Phillip Bratby

“There have only been about eight storms of similar strength during the month of August in the last 34 years of satellite records. “It’s an uncommon event, especially because it’s occurring in the summer. Polar lows are more usual in the winter.” ”
8 in 34 years doesn’t seem uncommon to me – it seems more like a frquent event. 1 in 4.25, or a 23.5% probability of occurence in any August.

NZ Willy

I expect the minimum will occur at a record early date because there’s no southern Atlantic-side ice left to melt in late August. The ice ridge from Alaska to Siberia looks robust, and once the temperature drops below freezing it will engender record gains in ice early in September — as long as that ice ridge does not melt out.

I am going to echo NZ willy’s comment and Intrepid wonders…the melt that is left is mostly due to weather conditions since in a week its too cold for farther melt to occur over most of the ice pack.
We will see more loss over the next couple of weeks obviously, but like last year this year appears to be similar in weather meaning that the minimum is a couple weeks away if not coming up. Sure, it could be close to a record, but time is running out as they say.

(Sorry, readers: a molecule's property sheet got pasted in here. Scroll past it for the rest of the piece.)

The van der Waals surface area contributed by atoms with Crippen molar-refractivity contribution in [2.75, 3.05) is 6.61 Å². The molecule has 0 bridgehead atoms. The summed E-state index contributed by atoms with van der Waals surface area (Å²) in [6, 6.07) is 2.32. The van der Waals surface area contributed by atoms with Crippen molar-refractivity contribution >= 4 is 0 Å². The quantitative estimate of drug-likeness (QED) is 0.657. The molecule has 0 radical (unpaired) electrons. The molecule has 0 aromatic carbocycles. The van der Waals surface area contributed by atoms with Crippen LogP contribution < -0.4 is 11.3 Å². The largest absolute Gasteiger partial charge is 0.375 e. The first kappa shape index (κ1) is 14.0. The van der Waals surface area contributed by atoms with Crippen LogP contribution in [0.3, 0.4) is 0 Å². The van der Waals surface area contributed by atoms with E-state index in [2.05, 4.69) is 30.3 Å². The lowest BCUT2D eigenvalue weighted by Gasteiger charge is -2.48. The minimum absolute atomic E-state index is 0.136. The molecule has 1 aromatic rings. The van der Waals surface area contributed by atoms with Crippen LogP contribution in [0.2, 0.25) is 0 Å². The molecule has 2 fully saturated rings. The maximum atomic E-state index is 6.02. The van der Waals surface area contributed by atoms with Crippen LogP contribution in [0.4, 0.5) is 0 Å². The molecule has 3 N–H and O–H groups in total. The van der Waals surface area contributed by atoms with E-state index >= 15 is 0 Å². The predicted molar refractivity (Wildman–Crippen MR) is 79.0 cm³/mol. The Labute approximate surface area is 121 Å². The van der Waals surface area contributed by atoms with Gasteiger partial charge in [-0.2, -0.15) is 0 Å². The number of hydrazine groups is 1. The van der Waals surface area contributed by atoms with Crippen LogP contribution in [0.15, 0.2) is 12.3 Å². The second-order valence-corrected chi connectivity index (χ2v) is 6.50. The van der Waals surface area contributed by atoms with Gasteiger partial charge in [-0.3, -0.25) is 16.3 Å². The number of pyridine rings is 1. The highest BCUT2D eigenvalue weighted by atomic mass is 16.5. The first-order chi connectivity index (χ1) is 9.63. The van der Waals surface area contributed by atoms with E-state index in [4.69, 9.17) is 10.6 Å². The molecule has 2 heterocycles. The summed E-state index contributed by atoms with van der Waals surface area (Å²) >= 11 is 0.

J.Hansford

I thought all the ice was melted….? It’s 2012 isn’t it?. Yeah well. All the ice is melted. I don’t know why you people insist on saying that it is still there.
What we all need to do now, is to work out ways of saving the polar bears…… I was thinkin’ that towing up icebergs from the Antarctic would do it… Yes, yes, I know. But I’m too humble to allow you to fall at my feet in awe… Anyway about three million tug boats and a really big esky should do it… 🙂

Günther Kirschbaum

This deserves emphasis:
Except for early June, the weather was not particularly favorable for sea ice loss in summer 2012 as it was in 2007 and some other recent years.
Not as favorable weather, but still 2012 is lower than all previous record years on all extent and area graphs.

I’ll bet on another year of record Arctic sea ice formation over the winter.
Although we aren’t supposed to talk about that.

Whatever it is, it will be unprecedented, dangerous and result in the watermelons grand plan accelerating.

JCG